Updated: Tuesday, 17 December 2013 14:54 | By Agence France-Presse

'By appointment': how royal backing sells British goods

When Britain's royal family grants a warrant to its favoured supplier of tea or salmon, it's not only an honour for the firm but also a major boost in the global marketplace.


'By appointment': how royal backing sells British goods

A royal crest issued by Britain's Queen Elizabeth II is seen outside a book store in central London, on December 12, 2013

The strength of the Windsor brand lends its weight to some 800 companies who are eligible to feature the royal crest and the words "By Appointment" on their products.

"It's the ultimate mark of quality and regarded as an international stamp of approval," Andrew Leigh, founding chairman of Scottish smoked salmon manufacturer John Ross Jr, told AFP.

"We've held the Royal Warrant for 24 years and in that time it has opened doors across the world and enabled us to grow the business."

The company now exports to 36 countries and the Royal Warrant has helped increase its export market by 30-35 percent, said Leigh, adding that it would "continue to play a major factor as we expand throughout China, Japan and South East Asia."

Royal Warrants are granted to people or companies who regularly supply goods for a minimum of five consecutive years to Queen Elizabeth II, her husband Prince Philip or her son Prince Charles.

Companies with warrants, which range from multi-national companies to small artisan firms, have the right to feature the coat of arms of whichever of the royals has backed them on their packaging -- more than one royal may grant a warrant to any particular company.

Warrants are not a new invention. Tradesmen in the Middle Ages were granted official recognition, while under king Henry VIII, who reigned from 1509 to 1547, a certain Thomas Hewytt was appointed to "Serve the Court with Swannes and Cranes and all kinds of Wildfoule".

But the process was formalised in the 19th century with the issue of warrants, and the Royal Warrant Holders Association was established in 1840.

Today, there are warrants for high-end goods such as Prince Charles's traditional whisky suppliers and the hunting vests worn by the outdoorsy royals. But at the other end of the scale, holders include a supermarket and a toilet paper manufacturer.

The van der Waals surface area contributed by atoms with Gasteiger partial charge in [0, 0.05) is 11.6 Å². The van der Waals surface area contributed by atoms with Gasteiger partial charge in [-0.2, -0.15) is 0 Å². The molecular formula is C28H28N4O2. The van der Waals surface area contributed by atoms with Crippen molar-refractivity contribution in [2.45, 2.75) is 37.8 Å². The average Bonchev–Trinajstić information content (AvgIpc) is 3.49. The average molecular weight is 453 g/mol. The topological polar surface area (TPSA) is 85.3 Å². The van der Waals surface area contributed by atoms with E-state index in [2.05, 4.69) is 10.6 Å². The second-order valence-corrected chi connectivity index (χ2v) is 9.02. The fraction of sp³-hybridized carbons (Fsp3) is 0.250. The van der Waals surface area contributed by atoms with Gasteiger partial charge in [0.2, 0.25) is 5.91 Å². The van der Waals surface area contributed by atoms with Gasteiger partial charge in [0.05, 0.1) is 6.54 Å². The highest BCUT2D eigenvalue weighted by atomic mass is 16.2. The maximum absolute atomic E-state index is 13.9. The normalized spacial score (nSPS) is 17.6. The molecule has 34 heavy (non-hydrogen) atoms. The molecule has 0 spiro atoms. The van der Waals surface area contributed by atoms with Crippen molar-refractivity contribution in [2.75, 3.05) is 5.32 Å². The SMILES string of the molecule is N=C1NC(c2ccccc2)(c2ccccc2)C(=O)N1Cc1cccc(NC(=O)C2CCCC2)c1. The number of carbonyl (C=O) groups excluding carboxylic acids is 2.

Most are British, with the exception of some French champagne makers and South Korean electronics giant Samsung. Small family businesses rub shoulders with global brands like Twinings tea or Schweppes soft drinks.

A rare few have chosen to leave the royal seal of approval off their packaging: the crest disappeared from boxes of After Eight mints, now made by Nestle, in 2009.

"After Eight is a global brand sold in more than 70 countries. In December 2009, Nestle standardised the packaging to ensure relevance and consistency in all countries, resulting in the royal warrant being removed," said a spokesman for the Swiss food giant.

But the queen's thumbs-up is a sought-after honour for most, especially for manufacturers of luxury goods.

Clothing maker Barbour has the rare privilege of holding warrants from Prince Philip (since 1972), the queen (since 1982) and Prince Charles (since 1987).

"The warrants are recognised as a mark of quality around the world from the United States, throughout Europe to Asia," said a spokeswoman for Barbour.

"We are always very proud when we see pictures of members of the Royal family wearing our products."

The enduring global fascination with the British monarchy -- which burnished its image with the birth of Prince George in July, the marriage of his parents Prince William and Kate in 2011, and the queen's diamond jubilee last year -- effectively means firms with warrants get free advertising.

"The Royal Warrant is seen as a marque of quality and is especially valued in the export market. Countries where it seems to have most impact are the Middle East, Far East, US and Commonwealth countries," said Richard Peck, secretary of the Royal Warrant Holders Association.

He dismissed any suggestion that a royal link might be counter-productive at a time when Britain and many other countries are still feeling the pinch of austerity.

"There is a perception that a company granted a Royal Warrant is expensive, but the converse is true. To retain the Royal Warrant companies must consistently demonstrate value for money, a quality product and reliable and flexible service," he said.

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